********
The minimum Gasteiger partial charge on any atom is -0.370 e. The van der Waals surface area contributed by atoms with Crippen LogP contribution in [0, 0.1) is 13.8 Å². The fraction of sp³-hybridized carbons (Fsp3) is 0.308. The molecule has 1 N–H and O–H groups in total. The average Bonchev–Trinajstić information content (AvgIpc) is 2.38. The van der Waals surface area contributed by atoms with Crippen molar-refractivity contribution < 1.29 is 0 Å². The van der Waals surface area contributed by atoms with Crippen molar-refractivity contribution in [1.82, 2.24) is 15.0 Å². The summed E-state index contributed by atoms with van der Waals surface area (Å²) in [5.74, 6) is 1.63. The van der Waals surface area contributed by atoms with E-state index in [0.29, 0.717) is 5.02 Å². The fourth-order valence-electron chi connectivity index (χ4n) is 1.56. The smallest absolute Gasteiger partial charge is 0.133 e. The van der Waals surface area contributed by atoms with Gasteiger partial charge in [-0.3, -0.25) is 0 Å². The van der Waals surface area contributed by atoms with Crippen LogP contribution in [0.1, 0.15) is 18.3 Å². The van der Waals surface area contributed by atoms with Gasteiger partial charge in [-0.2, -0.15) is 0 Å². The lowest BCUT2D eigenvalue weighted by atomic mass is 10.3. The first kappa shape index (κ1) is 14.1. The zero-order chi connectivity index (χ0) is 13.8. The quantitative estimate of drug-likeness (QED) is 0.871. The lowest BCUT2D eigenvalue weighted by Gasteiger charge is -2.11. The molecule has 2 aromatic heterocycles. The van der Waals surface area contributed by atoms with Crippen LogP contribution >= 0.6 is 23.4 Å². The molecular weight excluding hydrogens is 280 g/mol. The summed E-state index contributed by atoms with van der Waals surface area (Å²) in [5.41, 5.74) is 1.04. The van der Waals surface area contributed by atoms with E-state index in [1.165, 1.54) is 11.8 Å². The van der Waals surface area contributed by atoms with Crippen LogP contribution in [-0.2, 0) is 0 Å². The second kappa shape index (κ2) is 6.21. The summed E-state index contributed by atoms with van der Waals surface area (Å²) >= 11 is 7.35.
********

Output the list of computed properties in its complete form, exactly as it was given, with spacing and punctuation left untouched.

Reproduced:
The minimum Gasteiger partial charge on any atom is -0.370 e. The van der Waals surface area contributed by atoms with Crippen LogP contribution in [0, 0.1) is 13.8 Å². The fraction of sp³-hybridized carbons (Fsp3) is 0.308. The molecule has 1 N–H and O–H groups in total. The average Bonchev–Trinajstić information content (AvgIpc) is 2.38. The van der Waals surface area contributed by atoms with Crippen molar-refractivity contribution < 1.29 is 0 Å². The van der Waals surface area contributed by atoms with Crippen molar-refractivity contribution in [1.82, 2.24) is 15.0 Å². The summed E-state index contributed by atoms with van der Waals surface area (Å²) in [5.74, 6) is 1.63. The van der Waals surface area contributed by atoms with E-state index in [0.29, 0.717) is 5.02 Å². The fourth-order valence-electron chi connectivity index (χ4n) is 1.56. The smallest absolute Gasteiger partial charge is 0.133 e. The van der Waals surface area contributed by atoms with Gasteiger partial charge in [-0.3, -0.25) is 0 Å². The van der Waals surface area contributed by atoms with Crippen LogP contribution in [0.1, 0.15) is 18.3 Å². The van der Waals surface area contributed by atoms with Gasteiger partial charge in [-0.2, -0.15) is 0 Å². The lowest BCUT2D eigenvalue weighted by atomic mass is 10.3. The first kappa shape index (κ1) is 14.1. The zero-order chi connectivity index (χ0) is 13.8. The quantitative estimate of drug-likeness (QED) is 0.871. The lowest BCUT2D eigenvalue weighted by Gasteiger charge is -2.11. The molecule has 2 aromatic heterocycles. The van der Waals surface area contributed by atoms with Crippen LogP contribution >= 0.6 is 23.4 Å². The molecular weight excluding hydrogens is 280 g/mol. The summed E-state index contributed by atoms with van der Waals surface area (Å²) in [5.41, 5.74) is 1.04. The van der Waals surface area contributed by atoms with E-state index in [1.165, 1.54) is 11.8 Å². The van der Waals surface area contributed by atoms with Crippen LogP contribution in [-0.2, 0) is 0 Å². The second kappa shape index (κ2) is 6.21. The summed E-state index contributed by atoms with van der Waals surface area (Å²) >= 11 is 7.35.